China's manufacturing contracts in May

Manufacturing activity in China contracted in May for

Manufacturing activity in China contracted in May for the first time in seven months, HSBC said Thursday, in another sign of the weakness of recovery in the world's second-largest economy. Above, workers inside a clothing factory in Huaibei, China. (May 23, 2013) (Credit: Getty)

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BEIJING - China's factory activity shrank for the first time in seven months in May as new orders fell, a preliminary manufacturing survey showed, entrenching fears that its economic recovery has stalled and that a sharper cool-down may be imminent.

The flash HSBC Purchasing Managers' Index for May fell to 49.6, slipping under the 50-point level that indicates expansion for the first time since October and sending Asian financial markets sharply lower. The index stood at 50.4 in April.

The lack of vigor in the world's second-biggest economy implies its ability to meet the government's 7.5 percent growth target this year is increasingly difficult, analysts said.

The soft data also sharpens Beijing's policy dilemma over whether to act to stabilize activity, or tolerate an orderly slowdown while focusing on reducing the country's dependence on exports and investment for growth.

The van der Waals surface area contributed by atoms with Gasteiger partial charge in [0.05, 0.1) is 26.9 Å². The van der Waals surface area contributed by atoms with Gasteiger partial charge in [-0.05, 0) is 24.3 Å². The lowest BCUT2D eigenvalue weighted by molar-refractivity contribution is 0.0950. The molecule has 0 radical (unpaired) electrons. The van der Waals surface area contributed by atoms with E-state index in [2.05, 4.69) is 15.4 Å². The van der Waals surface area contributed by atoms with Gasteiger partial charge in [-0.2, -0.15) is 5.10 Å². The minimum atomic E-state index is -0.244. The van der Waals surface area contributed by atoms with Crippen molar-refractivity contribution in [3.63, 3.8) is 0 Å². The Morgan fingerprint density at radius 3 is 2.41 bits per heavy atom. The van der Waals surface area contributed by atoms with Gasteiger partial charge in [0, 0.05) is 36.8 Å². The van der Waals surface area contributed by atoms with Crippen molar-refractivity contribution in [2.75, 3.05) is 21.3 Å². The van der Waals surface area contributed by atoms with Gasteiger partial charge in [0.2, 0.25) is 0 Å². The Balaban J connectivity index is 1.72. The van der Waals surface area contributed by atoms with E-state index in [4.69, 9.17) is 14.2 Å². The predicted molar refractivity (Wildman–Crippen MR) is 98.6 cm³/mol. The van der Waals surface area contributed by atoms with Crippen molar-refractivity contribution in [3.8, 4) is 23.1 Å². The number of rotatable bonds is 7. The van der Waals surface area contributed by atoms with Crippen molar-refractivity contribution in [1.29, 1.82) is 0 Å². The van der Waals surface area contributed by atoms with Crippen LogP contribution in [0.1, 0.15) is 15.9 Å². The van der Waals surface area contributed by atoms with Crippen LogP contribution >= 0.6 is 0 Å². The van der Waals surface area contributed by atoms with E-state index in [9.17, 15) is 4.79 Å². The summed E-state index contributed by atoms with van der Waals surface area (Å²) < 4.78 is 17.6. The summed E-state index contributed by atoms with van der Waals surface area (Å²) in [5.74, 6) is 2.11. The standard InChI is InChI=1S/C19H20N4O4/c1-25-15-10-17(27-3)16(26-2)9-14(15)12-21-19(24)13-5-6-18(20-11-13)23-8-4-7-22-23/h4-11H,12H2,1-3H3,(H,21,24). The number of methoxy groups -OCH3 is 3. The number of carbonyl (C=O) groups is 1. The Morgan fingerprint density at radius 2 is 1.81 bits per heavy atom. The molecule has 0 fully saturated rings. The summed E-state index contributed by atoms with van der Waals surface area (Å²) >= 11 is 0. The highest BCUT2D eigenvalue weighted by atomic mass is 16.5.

Yao Wei, an economist at Société Générale in Hong Kong, said the debate favors policy inaction from Beijing for now, as long as economic growth remains above 7 percent. "We don't think it will trigger any cyclical policy move as long as the job market is fine," she said. "China is really on a path of structural [growth] deceleration."

The PMI survey suggested China is up against weakness both at home and abroad. A subindex measuring overall new orders dropped to 49.5, the lowest reading since September, suggesting domestic consumption is not strong enough to offset soft global demand. U.S. stock markets were down after the report, but recovered most of their losses before the close.

Thursday's PMI revived investor worries about whether China can sustain an economic revival this year, after annual growth slumped to a 13-year trough in 2012.

If the economy meets the government's growth target and expands 7.5 percent this year, it would still be its worst performance in 23 years.

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